The Pulitzer winning writer who shot to fame with her simple yet pathos ridden style of storytelling in English has in fact put her authority as an accomplished author at stake with her latest autobiographical account, "In Other Words" (In altre parole) that she penned originally in Italian.
The barely 200-page-long book translated by Ann Goldstein, that bears a picture of the bemused author most likely in "a library in the ghetto in Rome" on the cover is the first book that she has written in the "adopted, desired" language.
"My Italian is still limited compared with my English. And yet it is the sole language in which I continue to write. Writing in Italian is a choice on my part, a risk that I feel inspired to take," Lahiri writes.
That the author is an amateur in Italian is conspicuous in her linear trail of thoughts reflected in equally crisp sentences. But what stays on with Lahiri as a writer at heart is her impeccable use of metaphors where she personifies the language, first as her lover and then as her newborn child. She is impatient in revealing her secret crush on Italian and confesses her desperate love for the language even before she barely reaches the twentieth page.
She says, "It (Italian) seems like a language with which I have to have a relationship. It's like a person met one day by chance, with whom I immediately feel a connection, of whom I feel fond...What I feel is something physical, inexplicable. It stirs an indiscreet, absurd longing. An exquisite tension. Love at first sight." It is only much later in the book, when she is assigned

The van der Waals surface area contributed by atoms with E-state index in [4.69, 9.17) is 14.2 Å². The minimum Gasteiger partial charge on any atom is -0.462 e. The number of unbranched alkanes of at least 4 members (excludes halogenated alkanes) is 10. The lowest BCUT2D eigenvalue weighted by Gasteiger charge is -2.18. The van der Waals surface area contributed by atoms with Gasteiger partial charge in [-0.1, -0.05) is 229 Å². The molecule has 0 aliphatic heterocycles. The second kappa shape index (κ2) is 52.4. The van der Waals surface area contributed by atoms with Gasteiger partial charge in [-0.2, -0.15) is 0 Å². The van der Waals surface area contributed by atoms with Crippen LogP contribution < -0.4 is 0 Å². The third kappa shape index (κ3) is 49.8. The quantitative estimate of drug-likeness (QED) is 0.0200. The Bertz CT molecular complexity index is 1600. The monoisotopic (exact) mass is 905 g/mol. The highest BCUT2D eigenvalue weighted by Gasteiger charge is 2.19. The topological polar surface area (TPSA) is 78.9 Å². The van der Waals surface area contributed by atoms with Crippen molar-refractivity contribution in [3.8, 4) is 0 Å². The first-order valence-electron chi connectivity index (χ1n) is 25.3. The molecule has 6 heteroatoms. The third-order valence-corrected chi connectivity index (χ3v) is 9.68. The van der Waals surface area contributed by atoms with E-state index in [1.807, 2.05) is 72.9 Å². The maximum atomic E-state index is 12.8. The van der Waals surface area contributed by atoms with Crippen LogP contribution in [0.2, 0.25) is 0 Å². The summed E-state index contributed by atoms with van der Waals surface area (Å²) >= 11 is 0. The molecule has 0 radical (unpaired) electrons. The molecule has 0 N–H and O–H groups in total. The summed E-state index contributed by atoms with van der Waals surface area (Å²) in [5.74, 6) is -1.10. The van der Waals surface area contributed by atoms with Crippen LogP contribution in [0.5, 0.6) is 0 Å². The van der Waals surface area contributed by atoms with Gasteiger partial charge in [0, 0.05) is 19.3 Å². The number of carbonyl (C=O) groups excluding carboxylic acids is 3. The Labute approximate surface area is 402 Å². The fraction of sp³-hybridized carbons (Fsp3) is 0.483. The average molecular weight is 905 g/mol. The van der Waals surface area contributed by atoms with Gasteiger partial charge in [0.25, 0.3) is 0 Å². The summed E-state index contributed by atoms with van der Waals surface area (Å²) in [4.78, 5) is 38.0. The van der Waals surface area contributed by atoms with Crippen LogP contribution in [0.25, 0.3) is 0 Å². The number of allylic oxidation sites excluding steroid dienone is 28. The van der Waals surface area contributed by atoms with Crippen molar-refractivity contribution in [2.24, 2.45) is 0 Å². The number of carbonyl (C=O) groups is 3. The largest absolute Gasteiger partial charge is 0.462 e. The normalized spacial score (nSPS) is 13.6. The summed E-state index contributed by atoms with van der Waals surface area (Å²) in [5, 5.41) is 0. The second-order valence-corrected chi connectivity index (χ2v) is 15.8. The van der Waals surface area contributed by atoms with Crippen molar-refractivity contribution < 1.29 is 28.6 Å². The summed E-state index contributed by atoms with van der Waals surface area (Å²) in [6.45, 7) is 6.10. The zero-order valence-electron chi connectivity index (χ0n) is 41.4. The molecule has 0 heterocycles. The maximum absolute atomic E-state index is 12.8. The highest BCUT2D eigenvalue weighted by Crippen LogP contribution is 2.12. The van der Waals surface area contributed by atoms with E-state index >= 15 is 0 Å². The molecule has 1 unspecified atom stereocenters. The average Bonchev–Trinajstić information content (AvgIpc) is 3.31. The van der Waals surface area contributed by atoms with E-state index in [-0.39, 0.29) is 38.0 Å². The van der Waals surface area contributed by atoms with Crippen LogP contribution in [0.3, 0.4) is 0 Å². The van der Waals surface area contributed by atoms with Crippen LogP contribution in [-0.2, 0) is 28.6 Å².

the reluctant task of translating one of her own Italian pieces into English to be presented at a literary festival in Capri, does her initial infatuation transforms into a motherly affection seeeking to protect her newborn from his dominating and stronger elder "brother," English.
"Now, as I translate myself, I feel like the mother of two children...I feel split in two...I know that Beckett translated himself from French to English. That would be impossible for me, because my Italian remains much weaker. They aren't equal, these two brothers, and the little one is my favourite," she writes. 
What is strikingly beautiful about Lahiri's latest is the way it documents the evolution of the author's relationship with the language without camouflaging the blemishes. It chronicles the rebirth of a writer and reasons with the readers and the writer herself as to why she takes up the perilous experiment in the first place.
"I'm aware of a state of deprivation. And yet, at the same time, I feel free, light. I rediscover the reason I write, the joy as well as the need," she says. But why would a writer as affluent as Lahiri not translate the book herself? She answers even before the book begins.
"Returning to English was disorienting, frustrating, also discouraging. It made me acutely aware of how limited ny Italian was compared with my English. It made me question the value of the experiment I had undertaken."
Her reasoning seems to stem from a pervading sense of infidelity she associates with her resuming writing in English - as if she would betray her lover.
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